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Benchtop Concentrator Enhances Forensic Sample Preparation

publication date: Sep 30, 2016
author/source: Genevac Ltd

Genevac report on a paper by UK researchers describing use of its miVac DNA concentrator to provide reliable and efficient sample preparation in the development of a novel forensic method to detect diclofenac residues in vultures and livestock animals.

miVac DNADiclofenac is a non-steroidal anti-inflammatory drug that is extensively used to treat pain and reduce inflammation in humans and animals.  Traditionally, livestock carcasses on the Indian subcontinent and in Africa have been left out by the millions for scavengers, particularly vultures, to consume. Over the last decade several species of the vultures that were the primary consumers of these carcasses face extinction, with diclofenac residues in the livestock carcasses implicated in the cause.

To address the difficulty in collecting samples from long dead livestock and vultures - a new GC-MS method, which could detect diclofenac residues in long-lived keratinous matrices, was developed to enable long-term monitoring and conservation work. The method comprised extracting samples of hair, nails and feathers in methanol overnight, drying down the extracts and derivatising with N,O-Bis(trimethylsilyl)trifluoroacetamide with 1.0 % trimethylchlorosilane (BSTFA 1.0 % TMCS) and ethyl acetate prior to GC-MS analysis.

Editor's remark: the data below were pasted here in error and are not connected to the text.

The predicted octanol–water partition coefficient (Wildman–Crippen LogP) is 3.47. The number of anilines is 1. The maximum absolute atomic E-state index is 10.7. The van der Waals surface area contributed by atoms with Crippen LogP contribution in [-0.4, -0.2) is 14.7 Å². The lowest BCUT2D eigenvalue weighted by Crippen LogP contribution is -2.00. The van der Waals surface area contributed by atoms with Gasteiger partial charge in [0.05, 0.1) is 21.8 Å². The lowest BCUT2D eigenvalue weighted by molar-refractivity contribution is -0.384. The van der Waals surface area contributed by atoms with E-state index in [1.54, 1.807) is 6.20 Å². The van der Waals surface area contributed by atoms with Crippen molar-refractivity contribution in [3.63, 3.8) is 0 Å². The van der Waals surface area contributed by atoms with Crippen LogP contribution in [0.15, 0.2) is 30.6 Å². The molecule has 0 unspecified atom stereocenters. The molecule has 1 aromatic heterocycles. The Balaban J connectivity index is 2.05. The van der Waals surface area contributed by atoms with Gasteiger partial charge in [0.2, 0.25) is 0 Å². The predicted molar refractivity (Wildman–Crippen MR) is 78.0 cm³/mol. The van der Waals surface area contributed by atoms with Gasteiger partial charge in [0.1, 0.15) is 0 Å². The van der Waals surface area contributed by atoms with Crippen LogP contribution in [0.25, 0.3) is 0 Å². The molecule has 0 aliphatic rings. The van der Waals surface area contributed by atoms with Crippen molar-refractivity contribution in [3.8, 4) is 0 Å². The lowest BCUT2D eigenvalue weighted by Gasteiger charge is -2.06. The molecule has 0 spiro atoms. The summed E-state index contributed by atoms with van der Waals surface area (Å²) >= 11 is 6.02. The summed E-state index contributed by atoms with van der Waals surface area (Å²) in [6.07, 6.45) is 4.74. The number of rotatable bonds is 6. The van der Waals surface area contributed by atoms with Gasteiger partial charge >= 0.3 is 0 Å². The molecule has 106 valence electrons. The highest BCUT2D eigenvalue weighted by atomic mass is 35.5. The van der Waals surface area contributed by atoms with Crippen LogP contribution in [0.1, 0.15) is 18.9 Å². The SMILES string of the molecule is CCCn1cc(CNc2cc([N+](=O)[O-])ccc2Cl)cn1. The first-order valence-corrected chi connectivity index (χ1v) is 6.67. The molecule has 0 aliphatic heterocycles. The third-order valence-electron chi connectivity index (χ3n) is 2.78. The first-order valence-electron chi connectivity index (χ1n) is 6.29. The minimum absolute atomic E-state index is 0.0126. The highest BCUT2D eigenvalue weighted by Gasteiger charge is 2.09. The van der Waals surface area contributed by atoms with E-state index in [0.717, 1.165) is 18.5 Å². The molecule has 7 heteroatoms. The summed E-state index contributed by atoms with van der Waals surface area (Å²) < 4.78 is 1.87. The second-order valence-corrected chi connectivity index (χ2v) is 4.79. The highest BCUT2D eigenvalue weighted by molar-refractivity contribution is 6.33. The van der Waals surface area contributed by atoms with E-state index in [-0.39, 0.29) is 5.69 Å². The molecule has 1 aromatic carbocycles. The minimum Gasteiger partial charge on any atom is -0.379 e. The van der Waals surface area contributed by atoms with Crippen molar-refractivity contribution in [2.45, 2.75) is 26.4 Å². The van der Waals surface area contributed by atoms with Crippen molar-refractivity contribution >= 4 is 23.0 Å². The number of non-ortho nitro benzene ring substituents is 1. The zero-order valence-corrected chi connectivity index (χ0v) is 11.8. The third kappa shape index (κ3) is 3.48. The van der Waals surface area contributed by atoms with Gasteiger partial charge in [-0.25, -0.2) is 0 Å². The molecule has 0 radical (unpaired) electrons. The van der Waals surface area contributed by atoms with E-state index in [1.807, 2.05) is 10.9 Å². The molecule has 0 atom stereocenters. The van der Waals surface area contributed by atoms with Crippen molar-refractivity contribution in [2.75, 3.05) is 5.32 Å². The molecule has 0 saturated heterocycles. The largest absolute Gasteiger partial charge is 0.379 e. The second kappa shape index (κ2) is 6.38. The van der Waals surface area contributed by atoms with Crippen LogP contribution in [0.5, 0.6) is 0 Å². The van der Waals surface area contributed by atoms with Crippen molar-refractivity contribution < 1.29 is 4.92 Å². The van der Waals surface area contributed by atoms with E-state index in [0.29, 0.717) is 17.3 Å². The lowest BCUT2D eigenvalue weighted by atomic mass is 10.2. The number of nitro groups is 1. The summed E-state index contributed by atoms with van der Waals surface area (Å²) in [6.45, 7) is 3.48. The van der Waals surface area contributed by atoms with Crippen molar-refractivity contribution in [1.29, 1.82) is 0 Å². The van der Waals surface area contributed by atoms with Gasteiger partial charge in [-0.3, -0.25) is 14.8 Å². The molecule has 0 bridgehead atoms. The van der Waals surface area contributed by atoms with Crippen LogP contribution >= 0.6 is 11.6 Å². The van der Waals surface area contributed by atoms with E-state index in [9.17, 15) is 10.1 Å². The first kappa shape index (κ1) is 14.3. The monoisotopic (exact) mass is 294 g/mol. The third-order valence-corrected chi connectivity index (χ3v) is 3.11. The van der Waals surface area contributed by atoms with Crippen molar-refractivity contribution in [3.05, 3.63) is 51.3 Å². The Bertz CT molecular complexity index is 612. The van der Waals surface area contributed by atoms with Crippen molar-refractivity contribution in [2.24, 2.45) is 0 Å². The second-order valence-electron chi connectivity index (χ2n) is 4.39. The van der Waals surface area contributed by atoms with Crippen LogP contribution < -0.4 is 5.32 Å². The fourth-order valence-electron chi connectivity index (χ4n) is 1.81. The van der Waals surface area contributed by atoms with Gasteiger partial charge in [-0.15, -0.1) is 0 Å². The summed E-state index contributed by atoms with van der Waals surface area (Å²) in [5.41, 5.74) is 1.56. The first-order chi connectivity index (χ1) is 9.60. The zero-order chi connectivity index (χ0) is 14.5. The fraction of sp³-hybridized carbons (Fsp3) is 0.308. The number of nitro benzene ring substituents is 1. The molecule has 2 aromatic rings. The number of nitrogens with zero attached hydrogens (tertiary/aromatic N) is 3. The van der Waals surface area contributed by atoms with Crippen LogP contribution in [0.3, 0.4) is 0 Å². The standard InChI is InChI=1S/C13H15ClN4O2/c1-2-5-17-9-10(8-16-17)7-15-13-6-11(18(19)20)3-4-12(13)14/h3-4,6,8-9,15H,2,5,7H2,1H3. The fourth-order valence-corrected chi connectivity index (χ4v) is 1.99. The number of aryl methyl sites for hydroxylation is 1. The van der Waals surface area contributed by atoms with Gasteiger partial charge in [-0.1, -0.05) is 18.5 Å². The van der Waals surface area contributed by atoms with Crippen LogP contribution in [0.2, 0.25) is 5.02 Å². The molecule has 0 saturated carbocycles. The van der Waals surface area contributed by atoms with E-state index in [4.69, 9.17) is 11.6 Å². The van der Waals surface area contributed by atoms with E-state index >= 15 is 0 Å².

Initially extracted samples were evaporated to dryness at 40ºC under a steady stream of nitrogen in a block heater. However, this method was time-consuming, inconvenient and results lacked uniformity. 

Due to the problems the researchers developed a sample concentration methodology using a miVac DNA concentrator.  The researchers report in the paper that using the miVac DNA concentrator they were able to dry 44 samples in approximately 15 minutes, a great improvement on the nitrogen blow down system.  There were no incidents of partial or incomplete drying, eliminating anomalous results due to poor or incomplete derivatisation.  In addition, as the miVac runs free from operator attention and requires no consumables, it is a much more suitable laboratory tool for use in areas were the supply chain of scientific materials may be weak.  

The miVac DNA concentrator from Genevac is capable of safely and efficiently removing water and organic solvents from biological samples in a variety of formats including tubes, microplates and vials. The miVac DNA system is very simple to use.  The “select & set” single control knob control enables even new users to obtain excellent results first time and every time. To improve performance there are built-in stored methods for concentration of water and water / alcohol based samples, which optimise concentration time.

Genevac, now part of SP Scientific, was founded in 1990.  Today the company employs around 65 people, with manufacturing, R&D and marketing headquartered in Ipswich, UK. Genevac offers a comprehensive portfolio of evaporators to suit almost any solvent removal application, purchasing budget or productivity requirement.

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